Haywire tells a familiar story -- after a mission goes wrong, a mercenary seeks vengeance on those who betrayed her -- but tells it with great style and just enough surprises to keep it interesting.
Gina Carano has the lead role; she's not much of an actress, but her background in mixed martial arts does make the fight scenes more credible than usual. And Lem Dobbs' screenplay doesn't call on her for too much emoting; her character is a stoic, taciturn, mysterious kick-ass fighter without much personality beyond that. Soderbergh has surrounded her with a strong cast of men (there's no other significant female character) who carry Carano through the dramatic moments: Ewan McGregor, Channing Tatum, Michael Douglas, Antonio Banderas, Michael Fassbender, Bill Paxton.
The movie is beautifully photographed, and the action sequences are staged cleanly, without too much frantic editing or camera movement; it's always clear where the characters are, both in relation to one another and in relation to the room they're in. A hotel room brawl between Carano and Fassbender is especially well done.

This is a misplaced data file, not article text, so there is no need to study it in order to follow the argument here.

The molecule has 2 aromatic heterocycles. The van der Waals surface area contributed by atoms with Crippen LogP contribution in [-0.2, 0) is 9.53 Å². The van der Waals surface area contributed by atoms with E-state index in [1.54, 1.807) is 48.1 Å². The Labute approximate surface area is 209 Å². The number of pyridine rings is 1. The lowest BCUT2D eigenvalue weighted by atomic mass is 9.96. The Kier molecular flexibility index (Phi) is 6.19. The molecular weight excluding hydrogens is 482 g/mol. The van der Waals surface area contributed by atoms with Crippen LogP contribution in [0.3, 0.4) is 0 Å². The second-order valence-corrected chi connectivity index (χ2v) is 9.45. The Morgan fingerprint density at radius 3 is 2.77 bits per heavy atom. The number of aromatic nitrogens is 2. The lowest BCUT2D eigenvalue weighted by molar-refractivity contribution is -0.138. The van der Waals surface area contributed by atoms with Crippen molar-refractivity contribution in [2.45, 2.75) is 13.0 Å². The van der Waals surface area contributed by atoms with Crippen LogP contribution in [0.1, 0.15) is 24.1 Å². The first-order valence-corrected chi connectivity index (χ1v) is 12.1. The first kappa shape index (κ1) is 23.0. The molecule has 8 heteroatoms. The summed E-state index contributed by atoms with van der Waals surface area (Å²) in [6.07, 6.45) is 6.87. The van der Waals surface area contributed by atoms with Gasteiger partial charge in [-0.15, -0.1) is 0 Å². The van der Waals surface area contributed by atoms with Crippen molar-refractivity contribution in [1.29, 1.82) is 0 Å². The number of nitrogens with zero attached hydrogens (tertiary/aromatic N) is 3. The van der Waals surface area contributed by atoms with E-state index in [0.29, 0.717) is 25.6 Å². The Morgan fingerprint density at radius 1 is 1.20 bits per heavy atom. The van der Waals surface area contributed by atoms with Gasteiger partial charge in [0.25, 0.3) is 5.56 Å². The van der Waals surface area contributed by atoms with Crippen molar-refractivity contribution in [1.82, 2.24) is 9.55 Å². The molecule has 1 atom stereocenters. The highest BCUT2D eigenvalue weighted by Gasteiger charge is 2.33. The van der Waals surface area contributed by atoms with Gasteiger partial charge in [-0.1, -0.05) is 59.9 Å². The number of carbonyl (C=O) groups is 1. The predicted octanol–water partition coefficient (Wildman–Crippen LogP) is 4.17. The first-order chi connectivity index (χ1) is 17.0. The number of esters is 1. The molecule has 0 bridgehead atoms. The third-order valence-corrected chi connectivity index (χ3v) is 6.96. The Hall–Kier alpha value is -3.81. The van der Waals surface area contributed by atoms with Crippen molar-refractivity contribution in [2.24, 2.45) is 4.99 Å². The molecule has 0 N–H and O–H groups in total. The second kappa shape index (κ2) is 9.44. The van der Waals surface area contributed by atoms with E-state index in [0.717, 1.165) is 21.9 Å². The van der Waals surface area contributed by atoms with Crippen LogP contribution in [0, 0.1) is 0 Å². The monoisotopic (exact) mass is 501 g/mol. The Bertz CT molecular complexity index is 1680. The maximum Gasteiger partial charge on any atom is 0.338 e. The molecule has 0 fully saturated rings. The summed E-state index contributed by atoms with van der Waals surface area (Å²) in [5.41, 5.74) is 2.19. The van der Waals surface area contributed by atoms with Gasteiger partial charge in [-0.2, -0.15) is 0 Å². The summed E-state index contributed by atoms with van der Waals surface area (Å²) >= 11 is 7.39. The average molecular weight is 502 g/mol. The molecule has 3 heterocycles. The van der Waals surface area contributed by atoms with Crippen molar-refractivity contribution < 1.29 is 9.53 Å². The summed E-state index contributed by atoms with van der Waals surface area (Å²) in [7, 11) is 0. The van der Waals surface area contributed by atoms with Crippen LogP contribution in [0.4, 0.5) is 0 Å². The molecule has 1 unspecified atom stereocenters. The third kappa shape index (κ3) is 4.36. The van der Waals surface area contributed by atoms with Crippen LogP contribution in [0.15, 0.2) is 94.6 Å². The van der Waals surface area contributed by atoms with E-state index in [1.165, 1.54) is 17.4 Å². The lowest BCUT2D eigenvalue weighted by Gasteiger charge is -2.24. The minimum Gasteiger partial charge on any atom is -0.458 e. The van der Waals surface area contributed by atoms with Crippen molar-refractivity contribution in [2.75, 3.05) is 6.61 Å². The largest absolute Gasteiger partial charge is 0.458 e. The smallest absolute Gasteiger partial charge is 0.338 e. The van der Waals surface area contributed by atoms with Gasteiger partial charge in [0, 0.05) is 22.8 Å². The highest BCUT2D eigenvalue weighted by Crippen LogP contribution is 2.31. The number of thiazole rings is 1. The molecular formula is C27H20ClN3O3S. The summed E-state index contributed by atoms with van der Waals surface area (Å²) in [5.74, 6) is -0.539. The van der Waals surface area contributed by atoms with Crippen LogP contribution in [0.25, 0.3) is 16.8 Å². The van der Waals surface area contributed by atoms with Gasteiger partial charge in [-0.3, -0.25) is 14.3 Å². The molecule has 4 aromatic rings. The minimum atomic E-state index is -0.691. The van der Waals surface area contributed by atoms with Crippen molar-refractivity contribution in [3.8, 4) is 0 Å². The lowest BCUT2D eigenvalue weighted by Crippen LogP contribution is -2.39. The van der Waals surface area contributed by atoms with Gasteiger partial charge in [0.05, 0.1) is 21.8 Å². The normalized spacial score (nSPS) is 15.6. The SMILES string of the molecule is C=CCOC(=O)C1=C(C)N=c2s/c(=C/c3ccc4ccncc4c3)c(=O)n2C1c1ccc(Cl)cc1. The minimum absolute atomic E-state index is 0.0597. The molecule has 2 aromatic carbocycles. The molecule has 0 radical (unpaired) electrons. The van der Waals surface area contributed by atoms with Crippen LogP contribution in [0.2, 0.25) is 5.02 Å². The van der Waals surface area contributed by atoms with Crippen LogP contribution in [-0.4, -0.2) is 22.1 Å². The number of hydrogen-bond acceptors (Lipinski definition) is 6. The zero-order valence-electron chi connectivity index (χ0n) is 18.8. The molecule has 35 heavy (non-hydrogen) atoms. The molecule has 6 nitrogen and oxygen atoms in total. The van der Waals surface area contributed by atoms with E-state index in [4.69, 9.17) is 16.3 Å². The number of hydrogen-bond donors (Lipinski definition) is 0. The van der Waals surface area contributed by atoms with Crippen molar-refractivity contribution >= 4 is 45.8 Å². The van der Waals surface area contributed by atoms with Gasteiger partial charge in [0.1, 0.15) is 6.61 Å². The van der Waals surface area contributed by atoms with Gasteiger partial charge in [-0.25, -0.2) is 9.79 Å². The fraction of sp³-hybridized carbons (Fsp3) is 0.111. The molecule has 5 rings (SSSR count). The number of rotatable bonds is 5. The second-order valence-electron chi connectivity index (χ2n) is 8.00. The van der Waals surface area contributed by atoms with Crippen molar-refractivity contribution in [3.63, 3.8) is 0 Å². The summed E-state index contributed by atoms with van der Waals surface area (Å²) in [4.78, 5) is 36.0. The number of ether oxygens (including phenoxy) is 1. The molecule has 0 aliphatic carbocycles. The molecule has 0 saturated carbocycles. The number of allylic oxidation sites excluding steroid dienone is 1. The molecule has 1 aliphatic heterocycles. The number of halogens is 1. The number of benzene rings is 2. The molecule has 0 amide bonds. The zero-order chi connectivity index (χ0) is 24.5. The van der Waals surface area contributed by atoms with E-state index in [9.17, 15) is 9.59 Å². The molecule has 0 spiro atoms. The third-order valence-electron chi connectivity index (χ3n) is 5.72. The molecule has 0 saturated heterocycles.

The story is, as is conventional for the genre, more convoluted than it needs to be, and withholds too much information until the final big "and now we explain everything" info dump. But it's no more confusing than the Bourne movies, for instance, and the explanation is presented convincingly enough that you won't spend too much time worrying about loose ends.
It's a pleasant B-movie, which is all it seems to be aspiring to.